WASHINGTON — Florida Gov. Ron DeSantis is poised to jump into the fundraising race lead among Republicans seeking the 2024 presidential nomination, with the ability to transfer $75 million — and growing — from his state political committee to a friendly super PAC.
DeSantis, who is expected to announce his candidacy following the end of the state’s legislative session in May, is already leading in some polls of GOP primary voters and has drawn the ire of coup-attempting former President Donald Trump, who had once believed he would coast to the nomination.
The amount DeSantis could transfer is $14 million more than the total that Trump had available at the start of 2023 from his campaign, his fundraising committee and a super PAC controlled by a former aide.
Trump had an additional $18 million in a “leadership PAC,” but that money cannot legally be used to benefit his campaign for the presidency, and he may wind up burning through most of it paying for his various criminal defense lawyers.
DeSantis, because of a loophole effectively codified by the Federal Election Commission last May, will be able to convert money raised to help him get reelected governor into money that can air ads on his behalf, help turn out voters, or any of the other things super PACs can do for candidates.
Neither DeSantis’ nor Trump’s staff responded to HuffPost queries.
An aide to another potential GOP candidate said that the dollar figure would absolutely provide DeSantis with an edge. “There’s no doubt it’s an advantage,” the aide said on condition of anonymity, but added that how DeSantis holds up under national scrutiny and whether actual voters find him likable will matter more.
The $74,832,648 total is the cash that Friends of Ron DeSantis had available on Friday, according to reports the committee posts on its website combined with Florida Division of Elections data. It includes recent donations of $1 million each from Jude and Christopher Reyes, billionaire brothers and co-chairs of Reyes Holdings, a food distribution company, as well as $2.5 million from Jeff Yass, the billionaire investor and co-founder of Susquehanna International Group.
That figure is dramatically more than others seeking or likely to seek the nomination. Former South Carolina governor and UN ambassador Nikki Haley, for example, had just over $2 million in her leadership PAC at the start of the year. (The first filing from her recently announced presidential campaign is not due until the end of March.) And former Secretary of State Mike Pompeo began the year with $1.2 million in CAVPAC, a super PAC supporting him.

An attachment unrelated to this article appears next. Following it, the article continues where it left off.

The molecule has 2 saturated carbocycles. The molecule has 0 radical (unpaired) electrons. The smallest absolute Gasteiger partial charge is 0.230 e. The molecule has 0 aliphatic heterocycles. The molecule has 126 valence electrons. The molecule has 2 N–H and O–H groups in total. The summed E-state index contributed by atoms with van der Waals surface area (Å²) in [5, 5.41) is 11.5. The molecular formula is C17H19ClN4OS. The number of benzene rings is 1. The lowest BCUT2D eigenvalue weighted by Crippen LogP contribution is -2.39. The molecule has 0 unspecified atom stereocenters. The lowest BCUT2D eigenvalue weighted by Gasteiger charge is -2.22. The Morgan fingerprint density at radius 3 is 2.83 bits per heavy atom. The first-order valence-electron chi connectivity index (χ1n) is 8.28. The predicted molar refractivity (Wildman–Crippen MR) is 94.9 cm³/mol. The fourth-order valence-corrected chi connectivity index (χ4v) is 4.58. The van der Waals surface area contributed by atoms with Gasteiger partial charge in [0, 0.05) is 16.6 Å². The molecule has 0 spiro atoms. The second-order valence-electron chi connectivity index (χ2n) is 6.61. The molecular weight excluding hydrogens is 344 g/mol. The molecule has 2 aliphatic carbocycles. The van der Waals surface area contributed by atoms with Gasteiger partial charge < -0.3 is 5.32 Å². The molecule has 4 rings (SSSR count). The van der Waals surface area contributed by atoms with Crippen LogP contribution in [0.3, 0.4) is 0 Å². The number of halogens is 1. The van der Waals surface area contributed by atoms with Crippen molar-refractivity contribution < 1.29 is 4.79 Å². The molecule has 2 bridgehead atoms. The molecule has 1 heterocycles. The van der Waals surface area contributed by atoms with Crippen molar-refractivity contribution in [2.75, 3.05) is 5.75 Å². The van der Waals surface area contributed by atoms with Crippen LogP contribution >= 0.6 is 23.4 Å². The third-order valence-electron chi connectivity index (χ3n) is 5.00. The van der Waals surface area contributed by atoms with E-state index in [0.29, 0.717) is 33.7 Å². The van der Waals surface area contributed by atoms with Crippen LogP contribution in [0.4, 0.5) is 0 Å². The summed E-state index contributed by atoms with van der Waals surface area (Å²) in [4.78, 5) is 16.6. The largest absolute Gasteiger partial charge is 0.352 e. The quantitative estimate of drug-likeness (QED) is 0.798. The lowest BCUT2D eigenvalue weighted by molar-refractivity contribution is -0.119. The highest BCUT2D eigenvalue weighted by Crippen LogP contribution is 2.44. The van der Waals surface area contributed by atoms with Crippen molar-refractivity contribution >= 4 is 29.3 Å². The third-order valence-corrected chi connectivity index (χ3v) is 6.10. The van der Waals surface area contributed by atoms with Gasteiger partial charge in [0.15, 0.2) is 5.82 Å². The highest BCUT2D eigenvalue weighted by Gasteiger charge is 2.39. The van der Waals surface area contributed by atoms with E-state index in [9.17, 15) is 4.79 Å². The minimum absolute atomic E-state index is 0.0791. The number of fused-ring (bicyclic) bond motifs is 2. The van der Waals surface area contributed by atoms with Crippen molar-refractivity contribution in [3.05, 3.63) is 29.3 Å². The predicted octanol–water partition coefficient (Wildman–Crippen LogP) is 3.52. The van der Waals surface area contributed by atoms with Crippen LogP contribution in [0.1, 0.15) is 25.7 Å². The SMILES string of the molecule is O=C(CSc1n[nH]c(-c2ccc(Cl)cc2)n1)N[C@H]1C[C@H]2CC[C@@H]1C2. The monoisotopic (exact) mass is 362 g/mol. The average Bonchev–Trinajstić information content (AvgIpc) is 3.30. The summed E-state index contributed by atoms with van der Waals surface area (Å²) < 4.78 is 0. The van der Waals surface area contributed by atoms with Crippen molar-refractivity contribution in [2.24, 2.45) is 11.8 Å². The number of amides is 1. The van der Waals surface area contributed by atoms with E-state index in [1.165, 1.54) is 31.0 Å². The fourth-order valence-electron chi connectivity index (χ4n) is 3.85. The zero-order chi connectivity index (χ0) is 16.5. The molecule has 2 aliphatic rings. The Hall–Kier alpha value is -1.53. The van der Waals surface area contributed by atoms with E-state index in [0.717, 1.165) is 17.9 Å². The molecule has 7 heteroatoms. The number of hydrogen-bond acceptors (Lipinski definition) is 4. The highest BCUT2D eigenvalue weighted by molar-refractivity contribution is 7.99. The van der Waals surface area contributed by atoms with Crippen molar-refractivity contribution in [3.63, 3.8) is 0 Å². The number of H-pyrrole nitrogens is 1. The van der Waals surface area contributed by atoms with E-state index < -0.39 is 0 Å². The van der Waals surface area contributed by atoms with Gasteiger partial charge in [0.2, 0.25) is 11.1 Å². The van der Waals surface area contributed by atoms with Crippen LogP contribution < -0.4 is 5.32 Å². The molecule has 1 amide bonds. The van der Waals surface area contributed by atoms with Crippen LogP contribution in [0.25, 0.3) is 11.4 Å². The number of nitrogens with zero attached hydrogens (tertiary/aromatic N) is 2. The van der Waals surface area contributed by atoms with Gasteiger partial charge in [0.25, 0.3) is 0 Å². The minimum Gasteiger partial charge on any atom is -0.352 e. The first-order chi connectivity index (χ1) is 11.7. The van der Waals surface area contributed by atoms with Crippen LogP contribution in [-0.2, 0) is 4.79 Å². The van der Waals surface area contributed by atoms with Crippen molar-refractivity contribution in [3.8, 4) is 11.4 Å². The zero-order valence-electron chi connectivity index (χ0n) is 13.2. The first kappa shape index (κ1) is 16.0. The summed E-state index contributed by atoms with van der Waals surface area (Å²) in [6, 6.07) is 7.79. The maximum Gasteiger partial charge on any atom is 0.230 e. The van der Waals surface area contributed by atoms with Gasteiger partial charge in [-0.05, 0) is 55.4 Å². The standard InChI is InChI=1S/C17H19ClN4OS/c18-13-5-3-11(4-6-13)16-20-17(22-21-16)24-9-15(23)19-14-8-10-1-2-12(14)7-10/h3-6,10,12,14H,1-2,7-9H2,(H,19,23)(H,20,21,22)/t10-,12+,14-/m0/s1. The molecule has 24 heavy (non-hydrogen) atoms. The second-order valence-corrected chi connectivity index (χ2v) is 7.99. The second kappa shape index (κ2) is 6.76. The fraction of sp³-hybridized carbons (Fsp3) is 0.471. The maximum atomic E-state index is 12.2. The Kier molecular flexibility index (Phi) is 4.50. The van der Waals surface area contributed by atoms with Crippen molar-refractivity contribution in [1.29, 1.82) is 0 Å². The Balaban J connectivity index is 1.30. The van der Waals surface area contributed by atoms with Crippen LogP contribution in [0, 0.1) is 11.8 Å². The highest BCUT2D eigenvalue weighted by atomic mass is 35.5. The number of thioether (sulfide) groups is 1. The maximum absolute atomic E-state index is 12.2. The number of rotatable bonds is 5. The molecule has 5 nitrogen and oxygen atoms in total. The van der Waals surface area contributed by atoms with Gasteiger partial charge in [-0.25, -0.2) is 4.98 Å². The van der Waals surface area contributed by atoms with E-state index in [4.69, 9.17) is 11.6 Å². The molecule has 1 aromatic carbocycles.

DeSantis cannot use money raised by a state committee for a federal race. However, thanks to a ruling in a case brought against fellow Floridian and Republican Byron Donalds, he effectively has the green light to cut his ties to the state committee and then have it transfer its remaining cash to a federal super PAC that supports him.
Donalds, a onetime Florida legislator who in 2020 ran for Congress, resigned from a state political committee three days before filing his candidacy. The committee shortly thereafter gave $107,456 to a federal super PAC supporting Donalds, helping him win a crowded GOP primary and then the general election.
The Campaign Legal Center watchdog group filed a complaint against Donalds in August 2020, accusing him of illegally using money raised for state elections in a federal race. But last spring, the three Republican commissioners voted not to pursue the case, resulting in a 3-3 tie.
“The resolution was unfortunately a deadlock, which so often happens with the FEC,” said Saurav Ghosh, the group’s director for federal campaign finance reform. “That’s basically the playbook that DeSantis is going to use.”
Donalds is not the only Florida politician to take advantage of this arrangement. HuffPost found that former state legislator-turned-current congressman Aaron Bean did the same thing in 2022, when his Florida Conservative Alliance disbanded on May 27, six days before Bean filed his candidacy for Congress. Four days after that, his former state committee transferred its remaining $1,148,618 to Keep Florida Red PAC, which then spent $963,867 helping Bean get elected.
Trump, of course, used a similar trick to convert tens of millions of small-dollar donations he collected supposedly to help Republicans win two Georgia Senate seats in the January 2021 runoff elections and then to help Republicans win back Congress in 2022 into money for his own super PAC.
Of the $73 million collected by the pro-Trump Make America Great Again Inc. last year, $60 million came from his Save America “leadership” PAC and $8.9 million from an existing pro-Trump superPAC.
Trump, 76, is under criminal investigation by Georgia prosecutors and the Department of Justice for his attempted coup to remain in power despite losing the 2020 election. The DOJ is also investigating his refusal to hand over top secret documents he had at his Palm Beach, Florida, social club, in defiance of a subpoena.